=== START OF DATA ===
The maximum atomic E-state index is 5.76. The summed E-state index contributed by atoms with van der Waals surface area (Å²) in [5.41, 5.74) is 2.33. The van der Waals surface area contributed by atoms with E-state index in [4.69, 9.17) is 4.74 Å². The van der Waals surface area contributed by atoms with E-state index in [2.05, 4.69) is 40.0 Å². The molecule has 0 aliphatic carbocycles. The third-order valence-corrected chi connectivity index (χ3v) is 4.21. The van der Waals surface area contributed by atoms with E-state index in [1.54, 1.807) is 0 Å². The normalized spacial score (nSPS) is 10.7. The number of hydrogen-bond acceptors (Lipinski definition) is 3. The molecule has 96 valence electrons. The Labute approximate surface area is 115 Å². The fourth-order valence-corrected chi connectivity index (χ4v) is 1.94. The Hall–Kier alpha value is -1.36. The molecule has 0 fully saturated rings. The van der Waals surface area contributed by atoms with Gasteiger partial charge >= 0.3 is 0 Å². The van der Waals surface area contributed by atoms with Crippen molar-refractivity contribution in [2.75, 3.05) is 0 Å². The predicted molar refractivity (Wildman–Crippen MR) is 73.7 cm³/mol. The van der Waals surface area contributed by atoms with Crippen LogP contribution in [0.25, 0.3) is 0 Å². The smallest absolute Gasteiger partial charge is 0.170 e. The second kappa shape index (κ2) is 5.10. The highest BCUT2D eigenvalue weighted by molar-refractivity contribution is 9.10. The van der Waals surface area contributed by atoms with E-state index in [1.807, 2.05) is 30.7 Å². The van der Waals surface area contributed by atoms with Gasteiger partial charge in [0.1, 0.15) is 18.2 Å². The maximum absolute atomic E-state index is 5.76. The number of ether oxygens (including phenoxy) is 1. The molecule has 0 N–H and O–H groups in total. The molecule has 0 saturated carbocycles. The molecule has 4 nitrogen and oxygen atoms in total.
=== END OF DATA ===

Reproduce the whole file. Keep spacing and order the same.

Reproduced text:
The maximum atomic E-state index is 5.76. The summed E-state index contributed by atoms with van der Waals surface area (Å²) in [5.41, 5.74) is 2.33. The van der Waals surface area contributed by atoms with E-state index in [4.69, 9.17) is 4.74 Å². The van der Waals surface area contributed by atoms with E-state index in [2.05, 4.69) is 40.0 Å². The molecule has 0 aliphatic carbocycles. The third-order valence-corrected chi connectivity index (χ3v) is 4.21. The van der Waals surface area contributed by atoms with E-state index in [1.54, 1.807) is 0 Å². The normalized spacial score (nSPS) is 10.7. The number of hydrogen-bond acceptors (Lipinski definition) is 3. The molecule has 96 valence electrons. The Labute approximate surface area is 115 Å². The fourth-order valence-corrected chi connectivity index (χ4v) is 1.94. The Hall–Kier alpha value is -1.36. The molecule has 0 fully saturated rings. The van der Waals surface area contributed by atoms with Gasteiger partial charge >= 0.3 is 0 Å². The van der Waals surface area contributed by atoms with Crippen molar-refractivity contribution in [2.75, 3.05) is 0 Å². The predicted molar refractivity (Wildman–Crippen MR) is 73.7 cm³/mol. The van der Waals surface area contributed by atoms with Crippen LogP contribution in [0.25, 0.3) is 0 Å². The smallest absolute Gasteiger partial charge is 0.170 e. The second kappa shape index (κ2) is 5.10. The highest BCUT2D eigenvalue weighted by molar-refractivity contribution is 9.10. The van der Waals surface area contributed by atoms with E-state index in [1.807, 2.05) is 30.7 Å². The van der Waals surface area contributed by atoms with Gasteiger partial charge in [0.1, 0.15) is 18.2 Å². The maximum absolute atomic E-state index is 5.76. The number of ether oxygens (including phenoxy) is 1. The molecule has 0 N–H and O–H groups in total. The molecule has 0 saturated carbocycles. The molecule has 4 nitrogen and oxygen atoms in total.